The project covers 4,463 hectares—some of which fall under an earlier mining code that allows for immediate exploitation. Li3 has already put over $30 million into the project, and a major exploration and development project is already underway to de-risk. Another $22 million will be spent ahead of the Definitive Feasibility Study next year.

The near-term catalysts are more exciting than anything else on the new lithium scene right now. They include exploration results from 16 wells, pump tests from two production wells and an updated resource estimate, as well as construction and operation of evaporation ponds and a pilot plant.

(Click to enlarge)

That’s why Chilean lithium giant SQM is here, and it’s why Bearing Resources is right next to them. In Chile, if you want to get in on lithium before anyone else, look for the small-cap that’s positioned itself right next to the biggest player on the scene.

#2 World-Class Resource, Highest Grade of Lithium Yet

For high-grade lithium, the ‘Lithium Triangle’ of Argentina, Bolivia and Chile is the place to be—it’s also where all the best ‘brine’ projects are, which have significantly lower operational costs than hard rock.

And while Argentina is another sweet spot, Chile’s lithium is of a significantly higher grade, 2 to 4 times that of Argentina’s. So far, Bearing Resources has seen some of its results come back at over 2000 PPM, with other holes average up to 1500 PPM.

#3 Second-Most Advanced New Lithium Project in the World

Bearing Resources (TSX.V:BRZ) (OTCQB:BRGRF) is sitting on prime lithium territory that got started in 2009 during the original lithium run. With US$30 million already into it, it is poised to be one of the first across the new supply finish line.

Aside from LAC, there is nothing more advanced out there that is not in production yet, and the US$400-million-market-cap company just closed some deals that ensure funding for construction. It’s even more attractive when you consider that giant SQM is right next to Bearing in the Salar—and it’s fully committed to developing this lithium.

The first phase of Bearing’s project will cost US$8 million and see the drilling of 18 wells. It’s already funded and paid for and is expected to double or triple the resource. This would put the project on the same timeline as Lithium Americas Corp. (TSE:LAC).

The next three months will see flow results and pumping tests. While Bearing isn’t pinging the investor radar right now, getting in on the ground floor of this will be more expensive around April or May, when the company announces an update on its resources, which they expect to double or triple. As one of the few projects that’s already got tens of millions of dollars of investment into it and work done, the resource update will be a very big deal.

The resource is already proved-up, so once the results come in in April/May, it’s just about de-risking and moving into phase two in the third quarter of this year.

#4 The Deal of the Century: No Shareholder Dilution

The deal Bearing made with Li3 for this lithium gem in the heart of Chile has a free carry all, which means their shareholders do not have to be diluted. Even better, they have enough capital in the bank to complete the transaction and to fund so they won’t have to go back to the markets. This is what investors want to hear.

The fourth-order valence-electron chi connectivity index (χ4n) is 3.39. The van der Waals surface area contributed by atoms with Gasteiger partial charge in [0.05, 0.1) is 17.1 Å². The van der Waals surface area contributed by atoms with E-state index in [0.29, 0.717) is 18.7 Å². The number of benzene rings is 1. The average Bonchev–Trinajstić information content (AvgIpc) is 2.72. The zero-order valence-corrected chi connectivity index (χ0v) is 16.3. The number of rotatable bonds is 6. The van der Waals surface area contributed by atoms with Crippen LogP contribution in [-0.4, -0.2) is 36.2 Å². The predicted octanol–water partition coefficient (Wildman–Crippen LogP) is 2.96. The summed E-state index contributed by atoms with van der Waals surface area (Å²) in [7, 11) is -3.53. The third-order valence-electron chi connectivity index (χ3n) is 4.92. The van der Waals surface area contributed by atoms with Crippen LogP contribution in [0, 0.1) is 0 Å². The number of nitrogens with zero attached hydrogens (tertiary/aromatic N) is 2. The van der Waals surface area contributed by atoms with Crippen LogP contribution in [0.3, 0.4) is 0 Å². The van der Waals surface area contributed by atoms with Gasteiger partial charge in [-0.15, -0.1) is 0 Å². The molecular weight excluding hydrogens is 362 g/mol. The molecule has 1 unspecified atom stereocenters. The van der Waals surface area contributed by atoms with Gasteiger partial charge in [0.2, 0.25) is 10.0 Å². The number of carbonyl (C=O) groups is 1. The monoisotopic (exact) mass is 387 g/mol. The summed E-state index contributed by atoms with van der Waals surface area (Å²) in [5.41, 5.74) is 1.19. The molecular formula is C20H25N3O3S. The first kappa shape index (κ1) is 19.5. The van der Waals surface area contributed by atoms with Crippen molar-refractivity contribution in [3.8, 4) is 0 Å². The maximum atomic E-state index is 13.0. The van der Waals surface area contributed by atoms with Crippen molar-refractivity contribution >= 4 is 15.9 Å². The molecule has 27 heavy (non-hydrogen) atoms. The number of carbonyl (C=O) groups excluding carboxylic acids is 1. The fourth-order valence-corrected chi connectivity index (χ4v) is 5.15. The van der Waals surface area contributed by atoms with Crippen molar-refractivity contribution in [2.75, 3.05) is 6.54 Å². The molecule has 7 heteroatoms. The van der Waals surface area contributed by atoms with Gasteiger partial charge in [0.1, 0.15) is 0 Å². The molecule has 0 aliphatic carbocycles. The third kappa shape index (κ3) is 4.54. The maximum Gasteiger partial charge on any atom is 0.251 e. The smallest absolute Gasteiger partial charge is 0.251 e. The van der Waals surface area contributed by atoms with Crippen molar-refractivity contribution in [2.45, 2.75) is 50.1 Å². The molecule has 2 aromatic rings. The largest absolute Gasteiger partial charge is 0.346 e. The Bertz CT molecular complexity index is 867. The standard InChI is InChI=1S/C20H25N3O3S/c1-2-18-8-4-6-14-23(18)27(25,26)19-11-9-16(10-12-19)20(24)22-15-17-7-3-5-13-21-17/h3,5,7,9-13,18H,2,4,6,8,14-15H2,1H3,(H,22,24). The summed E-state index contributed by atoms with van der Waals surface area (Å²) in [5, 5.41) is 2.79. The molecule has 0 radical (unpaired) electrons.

When the results come out in April/May, Bearing will be looking for ways to expand its stake in the project.

#5 World Class Lithium Team, World Class Partners

From a management standpoint, this is a world class lithium team—and that’s what the new lithium game is all about right now: The right people who can bring new plays into production.

But beyond that, look to the big investors. Posco, one of the world’s largest steel companies, just invested US$18 million in the project, and it’s bringing proprietary lithium technology with it. This is a US$70-billion/year company with a brilliant balance sheet for building up this lithium project. Posco’s lithium tech has already successfully tested at an 88 percent recovery rate in under 8 hours. Bearing says the current resource on the project is 600,000 tonnes, measured and indicated.

There’s also a clear pathway to other major partners, including Codelco, which recently announced with the government that it’s going to develop the Maracunga project. In terms of production partners, it doesn’t get any better than this.

The lithium rush is in full force now that Tesla has turned on its gigafactory, and that’s only the beginning. At least five gigafactories are planned for Europe, with Tesla eyeing one of them to make batteries and build cars.

German BMZ has launched the first phase of its German battery factory, and LG Chem is planning one in Poland, which is slated to open next year. Samsung also hopes to start making batteries in Hungary beginning in 2018.

This is set to be a bull run based on one of the most voracious commodity appetites we’ve seen in decades, and the new barons will be the first lithium deal-makers—in other words, the first to bring new supply into production.

By Charles Kennedy of Oilprice.com

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  • Alma on February 15 2017 said:
    Albemarle is the correct spelling, not Albermarle.